So if I am elected president of FIFA, what can you expect? There are several key points to my platform.
Total leadership. As I have said, I am Dutch. We are proud to have introduced the notion of total football, in which players are not fixed in position but are instead empowered – and indeed expected – to exchange positions as play progresses. As president of FIFA, I will introduce a management style inspired by total football, which I call total leadership.
Total leadership does not mean micromanagement or one leader’s overinvolvement in details. Instead, total leadership means that all within FIFA’s organisational structure are encouraged to maintain awareness of what is going on elsewhere in the leadership. FIFA, after all, is a team, and all members of a team, from its own employees to the member football associations of each country, should be working toward the same objectives. So, for example, when we are trialling rule changes such as additional assistant referees behind the goal lines, we should be coordinating with leagues all throughout the world, professional and amateur, to see who would be interested in participating in such experiments. If there is no interest, the proposal can be shelved without wasting everyone’s time.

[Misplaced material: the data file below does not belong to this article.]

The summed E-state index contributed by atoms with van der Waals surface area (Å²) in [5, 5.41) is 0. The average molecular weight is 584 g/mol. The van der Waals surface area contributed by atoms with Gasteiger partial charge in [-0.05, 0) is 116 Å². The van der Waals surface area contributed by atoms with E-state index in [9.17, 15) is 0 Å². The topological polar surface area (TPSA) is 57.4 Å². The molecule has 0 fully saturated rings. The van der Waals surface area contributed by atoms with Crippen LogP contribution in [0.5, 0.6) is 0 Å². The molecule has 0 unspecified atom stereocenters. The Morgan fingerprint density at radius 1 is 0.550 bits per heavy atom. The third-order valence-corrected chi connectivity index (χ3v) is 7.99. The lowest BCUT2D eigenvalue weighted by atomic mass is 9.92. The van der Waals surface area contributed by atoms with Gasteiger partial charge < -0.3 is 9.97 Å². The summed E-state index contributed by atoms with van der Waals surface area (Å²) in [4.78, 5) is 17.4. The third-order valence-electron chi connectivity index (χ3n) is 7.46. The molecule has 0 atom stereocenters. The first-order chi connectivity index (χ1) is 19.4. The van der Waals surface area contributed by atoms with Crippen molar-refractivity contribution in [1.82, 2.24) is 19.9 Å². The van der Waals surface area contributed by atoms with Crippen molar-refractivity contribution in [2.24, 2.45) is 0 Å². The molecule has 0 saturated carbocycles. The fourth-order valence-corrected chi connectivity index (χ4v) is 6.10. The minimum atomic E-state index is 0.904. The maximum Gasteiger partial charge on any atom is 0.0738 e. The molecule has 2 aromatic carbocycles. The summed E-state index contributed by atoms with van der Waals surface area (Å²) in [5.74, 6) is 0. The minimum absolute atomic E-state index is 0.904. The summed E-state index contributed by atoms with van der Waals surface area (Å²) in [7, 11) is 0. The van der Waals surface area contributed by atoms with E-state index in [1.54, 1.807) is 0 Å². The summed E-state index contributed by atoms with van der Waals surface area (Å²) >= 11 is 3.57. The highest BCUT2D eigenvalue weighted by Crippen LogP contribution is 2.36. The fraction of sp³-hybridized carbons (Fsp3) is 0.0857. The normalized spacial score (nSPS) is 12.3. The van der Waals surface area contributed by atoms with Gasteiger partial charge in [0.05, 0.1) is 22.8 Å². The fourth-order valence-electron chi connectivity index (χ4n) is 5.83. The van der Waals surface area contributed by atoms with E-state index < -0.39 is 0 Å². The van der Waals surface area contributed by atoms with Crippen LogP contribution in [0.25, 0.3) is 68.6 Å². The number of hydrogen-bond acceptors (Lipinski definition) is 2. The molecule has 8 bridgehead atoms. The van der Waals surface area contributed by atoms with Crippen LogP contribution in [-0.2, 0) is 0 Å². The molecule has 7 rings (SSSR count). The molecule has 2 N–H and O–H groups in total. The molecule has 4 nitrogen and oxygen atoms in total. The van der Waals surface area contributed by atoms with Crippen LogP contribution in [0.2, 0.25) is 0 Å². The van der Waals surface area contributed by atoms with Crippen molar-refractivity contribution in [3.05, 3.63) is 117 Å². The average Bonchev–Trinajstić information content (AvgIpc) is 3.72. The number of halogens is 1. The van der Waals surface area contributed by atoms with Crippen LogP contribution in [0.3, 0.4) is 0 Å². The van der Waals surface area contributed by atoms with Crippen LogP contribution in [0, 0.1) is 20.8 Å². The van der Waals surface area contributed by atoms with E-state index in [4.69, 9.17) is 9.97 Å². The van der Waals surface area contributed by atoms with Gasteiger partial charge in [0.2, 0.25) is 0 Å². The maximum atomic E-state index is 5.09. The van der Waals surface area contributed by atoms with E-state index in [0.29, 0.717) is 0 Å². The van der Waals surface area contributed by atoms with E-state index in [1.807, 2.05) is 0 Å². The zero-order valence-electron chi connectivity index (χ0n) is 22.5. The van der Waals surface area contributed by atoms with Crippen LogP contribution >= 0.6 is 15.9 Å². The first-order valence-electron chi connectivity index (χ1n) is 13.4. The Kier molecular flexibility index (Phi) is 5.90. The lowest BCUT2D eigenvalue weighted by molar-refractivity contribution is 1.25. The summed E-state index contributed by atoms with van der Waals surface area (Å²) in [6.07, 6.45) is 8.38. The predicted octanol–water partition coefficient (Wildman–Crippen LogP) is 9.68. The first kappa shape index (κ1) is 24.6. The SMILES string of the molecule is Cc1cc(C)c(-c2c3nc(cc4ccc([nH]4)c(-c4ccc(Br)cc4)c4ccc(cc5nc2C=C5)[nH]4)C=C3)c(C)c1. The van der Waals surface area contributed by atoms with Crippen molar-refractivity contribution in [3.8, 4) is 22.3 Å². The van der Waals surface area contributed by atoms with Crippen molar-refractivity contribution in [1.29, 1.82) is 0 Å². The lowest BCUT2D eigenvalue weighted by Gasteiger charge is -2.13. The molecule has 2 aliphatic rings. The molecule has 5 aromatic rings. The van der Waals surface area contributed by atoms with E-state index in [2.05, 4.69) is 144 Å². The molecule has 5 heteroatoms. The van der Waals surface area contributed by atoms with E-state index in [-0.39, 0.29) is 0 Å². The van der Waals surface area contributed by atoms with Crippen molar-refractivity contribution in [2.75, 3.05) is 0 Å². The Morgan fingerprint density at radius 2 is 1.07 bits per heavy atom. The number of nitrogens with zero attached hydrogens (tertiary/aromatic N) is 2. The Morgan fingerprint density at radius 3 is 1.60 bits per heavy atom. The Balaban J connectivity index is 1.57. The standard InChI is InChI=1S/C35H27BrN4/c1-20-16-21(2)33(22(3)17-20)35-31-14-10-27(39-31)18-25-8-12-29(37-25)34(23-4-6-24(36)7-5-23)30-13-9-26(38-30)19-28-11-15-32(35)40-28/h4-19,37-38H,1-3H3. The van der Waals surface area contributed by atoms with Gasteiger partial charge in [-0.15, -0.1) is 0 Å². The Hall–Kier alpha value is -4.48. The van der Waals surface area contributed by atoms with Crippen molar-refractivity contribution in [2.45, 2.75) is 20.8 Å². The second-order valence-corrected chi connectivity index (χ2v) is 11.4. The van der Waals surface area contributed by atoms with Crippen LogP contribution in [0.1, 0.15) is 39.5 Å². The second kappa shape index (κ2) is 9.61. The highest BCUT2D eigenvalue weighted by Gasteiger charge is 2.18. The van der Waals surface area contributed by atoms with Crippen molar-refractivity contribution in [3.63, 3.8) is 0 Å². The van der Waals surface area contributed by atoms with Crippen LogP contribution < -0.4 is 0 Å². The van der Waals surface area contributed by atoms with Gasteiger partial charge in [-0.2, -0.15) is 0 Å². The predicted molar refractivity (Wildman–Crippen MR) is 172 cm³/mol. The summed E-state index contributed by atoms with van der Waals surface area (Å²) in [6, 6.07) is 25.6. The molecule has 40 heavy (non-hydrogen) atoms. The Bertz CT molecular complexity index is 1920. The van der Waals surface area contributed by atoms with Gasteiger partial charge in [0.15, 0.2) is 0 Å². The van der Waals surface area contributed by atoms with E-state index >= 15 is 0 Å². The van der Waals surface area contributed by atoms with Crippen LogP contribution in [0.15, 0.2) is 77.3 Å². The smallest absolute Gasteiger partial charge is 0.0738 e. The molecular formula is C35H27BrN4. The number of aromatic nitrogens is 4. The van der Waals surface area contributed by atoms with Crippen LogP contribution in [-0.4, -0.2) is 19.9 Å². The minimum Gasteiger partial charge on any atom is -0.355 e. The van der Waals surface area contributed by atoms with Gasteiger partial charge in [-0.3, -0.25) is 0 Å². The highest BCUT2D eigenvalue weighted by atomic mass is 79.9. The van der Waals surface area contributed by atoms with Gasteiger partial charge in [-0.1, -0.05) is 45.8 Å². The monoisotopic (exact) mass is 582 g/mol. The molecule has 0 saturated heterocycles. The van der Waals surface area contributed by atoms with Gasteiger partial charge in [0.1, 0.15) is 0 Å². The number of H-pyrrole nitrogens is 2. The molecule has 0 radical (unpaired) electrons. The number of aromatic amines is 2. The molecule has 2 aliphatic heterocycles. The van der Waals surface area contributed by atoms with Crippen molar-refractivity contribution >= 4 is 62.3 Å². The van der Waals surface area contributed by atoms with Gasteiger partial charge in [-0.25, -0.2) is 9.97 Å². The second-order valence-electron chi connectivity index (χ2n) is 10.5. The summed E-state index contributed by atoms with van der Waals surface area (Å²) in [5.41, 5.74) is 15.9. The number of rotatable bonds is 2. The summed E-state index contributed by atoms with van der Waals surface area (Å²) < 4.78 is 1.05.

As an added bonus, total leadership means that there are more people involved with every action. More people involved means more chances to catch any illegal or unethical activities that may occur.
Enhance ethics committee’s mandate. FIFA’s ethics committee deserves credit for reacting swiftly to the most recent accusations about Bin Hammam, Blatter, and others. But in Blatter’s case, the committee acted too quickly. According to ethics committee members, Blatter told them that he warned CONCACAF president Jack Warner not to issue bribes to Caribbean Football Union officials but did not know that Warner later did make the payments. The ethics committee should have further investigated why Blatter did not follow up with Warner to determine whether the payments were in fact made.
But looking beyond the current crisis, the ethics committee should be empowered to examine corruption throughout football. Allegations of bribery have been raised many other times over the years, particularly in connection to the awarding of the 2006 Men’s World Cup and of television contracts for FIFA tournaments. The ethics committee should be able to investigate past claims such as these, and under my presidency, it will be.